Post # 1
Need some advice for what to call the attire we ask people to wear at our wedding. I do not want formal, nothing about our wedding is, but I also don’t want jeans (I know, I should just get over it, but I still try to look nice on airplane rides, it’s a treat!). I feel like buisness casual is kind of funky wordy, but basically means what I want. Any advice?
Post # 4
I think the wording your looking for is semi-formal or (my preference) cocktail attire. That pretty much means suits and cocktail dresses.
If your trying to go a layer below that (informal backyard wedding or the like) I’d try using “dressy casual.”
My wedding was at a beach and I told people “beach chic” which was totally confusing to pretty much anyone who felt the need to ask about the dress code. (To me it’s pretty obviously what’s appropriate to wear to a beach wedding, but I guess that’s not the case for all!)
Post # 5
- Wedding: April 2014 - Italian Villa
Cocktail attire. People know that means to dress smart, but not over the top.
Though technically you shouldn’t be advising people what to wear- your venue and time of day should be enough indication (though I am learning myself that this isn’t the case).
Post # 6
Our wedding is at the country club- but outside in a tent…we specified Garden Attire (dressy casual although we have gotten some funny comments about the request 🙂
Post # 7
@lexmek27: Why do you feel you need to specify attire? If its not black tie, people will still dress nicely – it is a wedding after all. Plus, it’s rude to tell your guests how to dress.
Post # 8
I’d say “smart casual,” if you were going to say anything (no jeans, basically?), but people won’t show up in jeans if you don’t say anything.
Post # 9
Semi-formal, under the older standards means a Tuxedo in the evening, or a stroller during the day. Under newer standards, it means a suit.
The term for what you’re after, etiquettewise, is “Smart Casual.” I would put “Smart Casual/Business Casual” on the invitations. Those that are familiar with etiquette will understand the first part, and those that are not will understand the second part.
We wanted “Lounge Suit” but since most people wouldn’t know what it meant, we decided to make it more clear by putting “Business Suits/Dresses” on our invitations. The only risk of saying “Business Casual” is that some ladies may think they are supposed to wear a smart suit, and be afraid to wear a nice dress. However, a great place to clarify that, is on your wedding website.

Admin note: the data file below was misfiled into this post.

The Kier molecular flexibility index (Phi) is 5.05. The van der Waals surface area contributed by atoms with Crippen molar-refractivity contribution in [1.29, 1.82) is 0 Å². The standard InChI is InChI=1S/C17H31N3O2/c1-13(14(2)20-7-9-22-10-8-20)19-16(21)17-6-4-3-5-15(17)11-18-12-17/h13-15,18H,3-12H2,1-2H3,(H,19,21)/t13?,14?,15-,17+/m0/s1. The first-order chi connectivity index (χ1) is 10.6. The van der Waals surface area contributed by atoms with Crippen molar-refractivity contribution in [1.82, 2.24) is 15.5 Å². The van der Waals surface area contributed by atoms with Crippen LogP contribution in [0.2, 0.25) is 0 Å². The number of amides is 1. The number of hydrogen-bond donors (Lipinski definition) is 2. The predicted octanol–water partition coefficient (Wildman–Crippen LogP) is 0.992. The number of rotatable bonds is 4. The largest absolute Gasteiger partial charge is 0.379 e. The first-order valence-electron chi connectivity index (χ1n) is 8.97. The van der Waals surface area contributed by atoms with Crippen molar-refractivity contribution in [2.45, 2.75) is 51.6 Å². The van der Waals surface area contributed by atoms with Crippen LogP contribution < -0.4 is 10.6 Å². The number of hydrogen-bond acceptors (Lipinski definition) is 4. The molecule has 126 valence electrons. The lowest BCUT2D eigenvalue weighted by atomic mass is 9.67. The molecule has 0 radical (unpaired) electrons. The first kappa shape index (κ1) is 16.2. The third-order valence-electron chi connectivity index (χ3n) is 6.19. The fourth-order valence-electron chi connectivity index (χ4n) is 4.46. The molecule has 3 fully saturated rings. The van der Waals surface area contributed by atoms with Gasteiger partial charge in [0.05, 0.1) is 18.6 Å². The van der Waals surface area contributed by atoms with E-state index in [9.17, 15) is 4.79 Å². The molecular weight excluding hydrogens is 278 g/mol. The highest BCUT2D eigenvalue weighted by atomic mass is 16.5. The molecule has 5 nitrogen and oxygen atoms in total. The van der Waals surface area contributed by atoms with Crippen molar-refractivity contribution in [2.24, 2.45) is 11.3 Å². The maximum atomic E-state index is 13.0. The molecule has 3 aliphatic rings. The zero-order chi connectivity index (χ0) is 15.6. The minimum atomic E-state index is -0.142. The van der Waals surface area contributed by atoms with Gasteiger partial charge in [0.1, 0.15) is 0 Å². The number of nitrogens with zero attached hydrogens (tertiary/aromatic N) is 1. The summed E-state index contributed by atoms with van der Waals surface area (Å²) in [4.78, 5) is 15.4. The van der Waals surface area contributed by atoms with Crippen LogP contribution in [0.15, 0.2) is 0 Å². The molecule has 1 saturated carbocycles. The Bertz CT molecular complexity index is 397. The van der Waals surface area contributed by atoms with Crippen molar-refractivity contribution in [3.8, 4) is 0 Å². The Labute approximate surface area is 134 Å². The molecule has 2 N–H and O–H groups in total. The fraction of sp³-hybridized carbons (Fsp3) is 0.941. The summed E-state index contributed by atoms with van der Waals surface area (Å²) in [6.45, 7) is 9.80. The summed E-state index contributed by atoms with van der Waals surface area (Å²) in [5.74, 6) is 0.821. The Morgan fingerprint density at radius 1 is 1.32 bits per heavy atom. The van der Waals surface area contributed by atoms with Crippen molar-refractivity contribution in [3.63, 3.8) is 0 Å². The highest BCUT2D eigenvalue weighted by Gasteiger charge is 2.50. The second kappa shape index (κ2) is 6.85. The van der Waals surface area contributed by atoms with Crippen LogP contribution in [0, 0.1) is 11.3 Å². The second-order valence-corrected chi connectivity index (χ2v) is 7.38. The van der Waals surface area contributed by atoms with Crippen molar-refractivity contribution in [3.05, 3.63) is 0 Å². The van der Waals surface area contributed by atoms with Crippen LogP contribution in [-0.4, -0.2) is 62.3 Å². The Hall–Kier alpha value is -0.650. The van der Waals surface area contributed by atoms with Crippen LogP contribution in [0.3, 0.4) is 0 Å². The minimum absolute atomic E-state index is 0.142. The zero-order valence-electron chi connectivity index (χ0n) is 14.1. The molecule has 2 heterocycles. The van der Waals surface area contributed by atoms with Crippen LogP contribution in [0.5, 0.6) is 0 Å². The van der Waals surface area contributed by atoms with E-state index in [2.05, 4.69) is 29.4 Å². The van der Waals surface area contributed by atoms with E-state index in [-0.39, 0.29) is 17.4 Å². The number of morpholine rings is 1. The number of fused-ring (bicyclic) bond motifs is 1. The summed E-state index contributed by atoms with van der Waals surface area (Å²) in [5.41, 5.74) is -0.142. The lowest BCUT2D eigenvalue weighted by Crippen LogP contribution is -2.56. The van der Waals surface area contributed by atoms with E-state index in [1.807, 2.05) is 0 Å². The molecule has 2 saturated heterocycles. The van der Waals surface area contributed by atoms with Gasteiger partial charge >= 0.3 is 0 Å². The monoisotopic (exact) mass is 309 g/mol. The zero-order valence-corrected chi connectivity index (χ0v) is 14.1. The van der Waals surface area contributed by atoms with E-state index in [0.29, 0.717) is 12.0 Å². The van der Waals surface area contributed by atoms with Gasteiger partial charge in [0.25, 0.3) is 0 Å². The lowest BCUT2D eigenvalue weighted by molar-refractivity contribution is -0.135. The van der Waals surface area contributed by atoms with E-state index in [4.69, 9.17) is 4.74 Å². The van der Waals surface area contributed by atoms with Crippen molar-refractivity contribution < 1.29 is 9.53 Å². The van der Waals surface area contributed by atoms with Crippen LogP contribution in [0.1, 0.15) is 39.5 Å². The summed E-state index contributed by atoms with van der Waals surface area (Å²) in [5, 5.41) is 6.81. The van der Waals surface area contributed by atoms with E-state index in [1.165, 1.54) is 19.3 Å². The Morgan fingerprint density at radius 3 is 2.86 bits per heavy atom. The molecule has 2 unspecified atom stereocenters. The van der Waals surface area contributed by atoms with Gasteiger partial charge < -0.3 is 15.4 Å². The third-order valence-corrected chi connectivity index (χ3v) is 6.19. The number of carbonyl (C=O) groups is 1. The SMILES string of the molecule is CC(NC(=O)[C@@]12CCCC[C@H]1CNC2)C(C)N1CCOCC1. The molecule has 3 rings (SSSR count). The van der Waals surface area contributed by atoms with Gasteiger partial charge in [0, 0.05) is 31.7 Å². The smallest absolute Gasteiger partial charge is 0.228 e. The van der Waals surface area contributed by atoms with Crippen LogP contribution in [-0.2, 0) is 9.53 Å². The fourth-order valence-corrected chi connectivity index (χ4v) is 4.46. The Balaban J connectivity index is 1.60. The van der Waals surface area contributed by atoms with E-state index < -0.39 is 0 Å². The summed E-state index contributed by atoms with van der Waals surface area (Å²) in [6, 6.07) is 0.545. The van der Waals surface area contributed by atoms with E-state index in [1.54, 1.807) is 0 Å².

Post # 10
@Zhabeego: It is correct etiquette to include the appropriate attire on the bottom right corner of the invitation. For example, the wedding of HRH Prince William said:
Uniform, Morning coat, or Lounge Suit
Post # 11
I’m totally there with you. I’m having my wedding on the lawn of a historic park with the reception in the park’s rose garden. I think I had wanted a formal wedding, but by default of it being an outdoor wedding, and since we decided against tuxes, it’s turning out to be more casual. Which is fine, I just cringe at the thought of someone wearing jeans to my wedding. That probably seems a little “bridezilla” to some, but for me, guests dressing up is a sign of respect and celebration. Coming in jeans means your wife or girlfriend is probably dragging you there (and has one hand on you at all times so you don’t bolt). And honestly, my Fiance and I have some family and friends who, if they even attend, will probably be in jeans. Oh well.
Post # 12
If you can’t think of the word to grasp the concept, others probably won’t be able to either. I would just let people decide on their own or at the most put “cocktail attire.”
Post # 13
@gingerkitten: @gingerkitten: Newer terms like “Cocktail Attire” are very ambiguous, and do not actually have any firm rules at all, so they do not provide any particular information to the guests – this is why specific dress codes with specific rules exist.
@lexmek27: Be prepared for the fact that some guests do not care what your dress code states. Encourage, but do not enforce.
Post # 14
- Wedding: April 2014 - Italian Villa
@Duncan: perhaps to those in the UK it doesn’t have meaning, but everyone in the US knows it means suits (or slacks and a blazer) and cocktail dresses. I suppose it could depend on the crowd in question, but it was merely a suggestion.
Post # 15
I said ‘casual-cocktail’ on our wedding website, rather than the invite. I was worried that would confuse people but everyone seems to understand!
Post # 16
@Zhabeego– It is actually proper form to clue my guest in on the type of attire they should wear, as most consider it an important part of their attendance.
@wvrunner– I don’t think it is Bridezilla at all! My Fiance is from a smallish town and it is rare for people to not wear jeans. It’s not like I think anyone of them will come in their farm attire and I wouldn’t being agast if they wore jeans a nice polo or something.
@Duncan: I would never enforce. I am happy to have them there to help me celebrate. Thanks you for the advice! ‘